Aquino narrated in his affidavit: “Whenever I would receive commissions on behalf of Mr. Marcos, I would bring the receipts to Mr. Marcos at Malacañang Palace. Mr. Marcos instructed me to keep the receipt of these commissions absolutely secret, and stated that I could not even tell my wife.”

The Japanese Diet would later discover the Marcos payola. Because of it, the National Legislature enacted new anti corruption laws to make sure no such corruption by foreign heads of states like Marcos were sourced from Japanese War Reparations funds. The Marcos Japanese Official Development Assistance (ODA) scandal became known in Japan as Marukosu giwaku. The Marcos name in Japan became synonymous with graft. The lessons from the Marcos scandals were among the reasons why Japan created its 1992 ODA Charter.

The San Juanico Bridge inauguration took place on the birthday of the conjugal half -Imelda Marcos- on July 2, 1973. Among her guests whom she loved to invite to give the world a false veneer of a “jetset” lifestyle were the socialite Cristina Ford and the concert pianist Van Cliburn. Tasked to manage the huge catering for a cover of 5,000 for breakfast, lunch and dinner was Arthur Lopez, then the banquet manager of the Manila Hilton Hotel.

Lopez’s main contact was Benjamin “Kokoy” Romualdez, Imelda’s brother who was Leyte governor. Lopez gave him a list of the gigantic needs for the catering: ocular inspection of the reception site in Tolosa, Leyte; ferry all the ingredients and kitchen equipment from Manila; fly 200 service staff from Manila; fly the main kitchen brigade on-site to set up the kitchen, cooking and service facilities including marquees, ice carvings, flowing fountains a week before the event; unlimited blank Philippine Airlines tickets to and from Leyte to ferry men and machine. “Done!” responded Kokoy Romualdez.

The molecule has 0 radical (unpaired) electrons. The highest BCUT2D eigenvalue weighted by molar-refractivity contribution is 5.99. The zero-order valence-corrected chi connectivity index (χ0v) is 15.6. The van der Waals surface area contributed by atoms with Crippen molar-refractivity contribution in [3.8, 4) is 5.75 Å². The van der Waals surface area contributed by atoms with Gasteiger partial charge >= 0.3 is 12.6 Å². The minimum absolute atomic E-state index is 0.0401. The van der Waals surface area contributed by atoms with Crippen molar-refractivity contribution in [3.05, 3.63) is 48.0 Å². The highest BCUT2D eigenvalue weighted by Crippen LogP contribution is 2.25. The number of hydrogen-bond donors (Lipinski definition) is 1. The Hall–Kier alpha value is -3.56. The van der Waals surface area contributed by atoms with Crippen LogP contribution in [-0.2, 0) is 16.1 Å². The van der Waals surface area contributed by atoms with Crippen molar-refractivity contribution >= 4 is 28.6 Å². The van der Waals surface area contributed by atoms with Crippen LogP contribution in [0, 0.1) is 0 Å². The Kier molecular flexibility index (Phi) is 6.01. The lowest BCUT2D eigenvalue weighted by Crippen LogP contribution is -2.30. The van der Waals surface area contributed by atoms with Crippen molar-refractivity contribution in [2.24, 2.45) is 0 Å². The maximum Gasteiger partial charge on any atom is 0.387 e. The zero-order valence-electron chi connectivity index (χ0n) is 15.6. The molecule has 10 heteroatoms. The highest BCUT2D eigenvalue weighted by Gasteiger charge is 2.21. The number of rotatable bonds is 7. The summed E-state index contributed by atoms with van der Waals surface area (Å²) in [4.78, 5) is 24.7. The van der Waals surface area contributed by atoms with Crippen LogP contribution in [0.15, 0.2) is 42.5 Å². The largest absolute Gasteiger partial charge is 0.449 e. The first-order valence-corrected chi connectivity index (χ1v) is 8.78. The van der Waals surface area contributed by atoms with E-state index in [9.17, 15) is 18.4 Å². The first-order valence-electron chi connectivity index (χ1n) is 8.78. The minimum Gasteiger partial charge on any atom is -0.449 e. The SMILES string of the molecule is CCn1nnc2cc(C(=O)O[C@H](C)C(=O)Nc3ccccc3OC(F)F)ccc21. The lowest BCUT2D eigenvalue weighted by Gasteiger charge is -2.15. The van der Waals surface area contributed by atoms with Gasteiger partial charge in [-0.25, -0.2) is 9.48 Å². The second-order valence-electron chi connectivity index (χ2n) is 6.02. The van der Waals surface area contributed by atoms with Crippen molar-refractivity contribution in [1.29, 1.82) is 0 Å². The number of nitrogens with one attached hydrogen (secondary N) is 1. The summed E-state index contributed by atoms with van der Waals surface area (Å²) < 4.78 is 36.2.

Lopez narrated: “Kokoy not only amazed me with his lightning-speed responses, he also upped the backup component of this massive operation by assigning the Army, Navy and Air Force to be at my disposal. The feeling was so exhilarating that wow! It looked like a scene from Francis Ford Coppola’s Apocalypse Now. The food and service were first-class and everything went like clockwork.”

The total tab amounted to over P1M. Lopez related: “It was the first time in the history of any catering contract. In today’s inflationary rate, what would that cost?” When he tried to collect, Kokoy was suddenly unreachable. Immigration Commissioner Edmundo Reyes helped Lopez by contacting the Chinese Chamber of Commerce. “It took a while to raise the amount,” Lopez said. In short, the Marcoses did not pay Manila Hilton.

And so we go back to Bongbong Marcos’s light and sound display at the San Juanico Bridge. The cost of his project was P80M. Poverty incidence in Samar today is 37%; Leyte’s is at 39.1%, among the poorest provinces in the country. In 2021, the agriculture budget for Samar was P66.034M.

All extravaganzas. No substance. That is how he leads. Spectacular.

The views in this column are those of the author and do not necessarily reflect the views of VERA Files.